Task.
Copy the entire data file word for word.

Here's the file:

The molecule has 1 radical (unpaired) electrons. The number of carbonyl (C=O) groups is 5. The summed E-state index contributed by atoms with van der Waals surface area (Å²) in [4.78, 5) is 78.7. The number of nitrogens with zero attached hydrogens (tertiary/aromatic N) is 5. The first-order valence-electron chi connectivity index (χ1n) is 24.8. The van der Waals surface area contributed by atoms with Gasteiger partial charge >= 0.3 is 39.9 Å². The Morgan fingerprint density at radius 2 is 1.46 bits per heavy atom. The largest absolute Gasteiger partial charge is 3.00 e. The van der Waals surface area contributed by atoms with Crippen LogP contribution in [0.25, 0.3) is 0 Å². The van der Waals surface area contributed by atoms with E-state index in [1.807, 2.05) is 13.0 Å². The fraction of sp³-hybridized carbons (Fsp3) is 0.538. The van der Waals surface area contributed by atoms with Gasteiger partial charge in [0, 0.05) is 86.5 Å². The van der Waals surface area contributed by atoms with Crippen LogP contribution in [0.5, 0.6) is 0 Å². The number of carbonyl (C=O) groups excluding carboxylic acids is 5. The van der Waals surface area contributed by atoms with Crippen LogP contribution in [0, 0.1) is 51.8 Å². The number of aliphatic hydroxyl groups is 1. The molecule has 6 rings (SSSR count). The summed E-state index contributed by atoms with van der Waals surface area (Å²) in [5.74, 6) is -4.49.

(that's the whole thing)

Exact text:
The molecule has 1 radical (unpaired) electrons. The number of carbonyl (C=O) groups is 5. The summed E-state index contributed by atoms with van der Waals surface area (Å²) in [4.78, 5) is 78.7. The number of nitrogens with zero attached hydrogens (tertiary/aromatic N) is 5. The first-order valence-electron chi connectivity index (χ1n) is 24.8. The van der Waals surface area contributed by atoms with Gasteiger partial charge >= 0.3 is 39.9 Å². The Morgan fingerprint density at radius 2 is 1.46 bits per heavy atom. The largest absolute Gasteiger partial charge is 3.00 e. The van der Waals surface area contributed by atoms with Crippen LogP contribution in [0.25, 0.3) is 0 Å². The van der Waals surface area contributed by atoms with E-state index in [1.807, 2.05) is 13.0 Å². The fraction of sp³-hybridized carbons (Fsp3) is 0.538. The van der Waals surface area contributed by atoms with Gasteiger partial charge in [0, 0.05) is 86.5 Å². The van der Waals surface area contributed by atoms with Crippen LogP contribution in [0.5, 0.6) is 0 Å². The number of carbonyl (C=O) groups excluding carboxylic acids is 5. The van der Waals surface area contributed by atoms with Crippen LogP contribution in [0, 0.1) is 51.8 Å². The number of aliphatic hydroxyl groups is 1. The molecule has 6 rings (SSSR count). The summed E-state index contributed by atoms with van der Waals surface area (Å²) in [5.74, 6) is -4.49.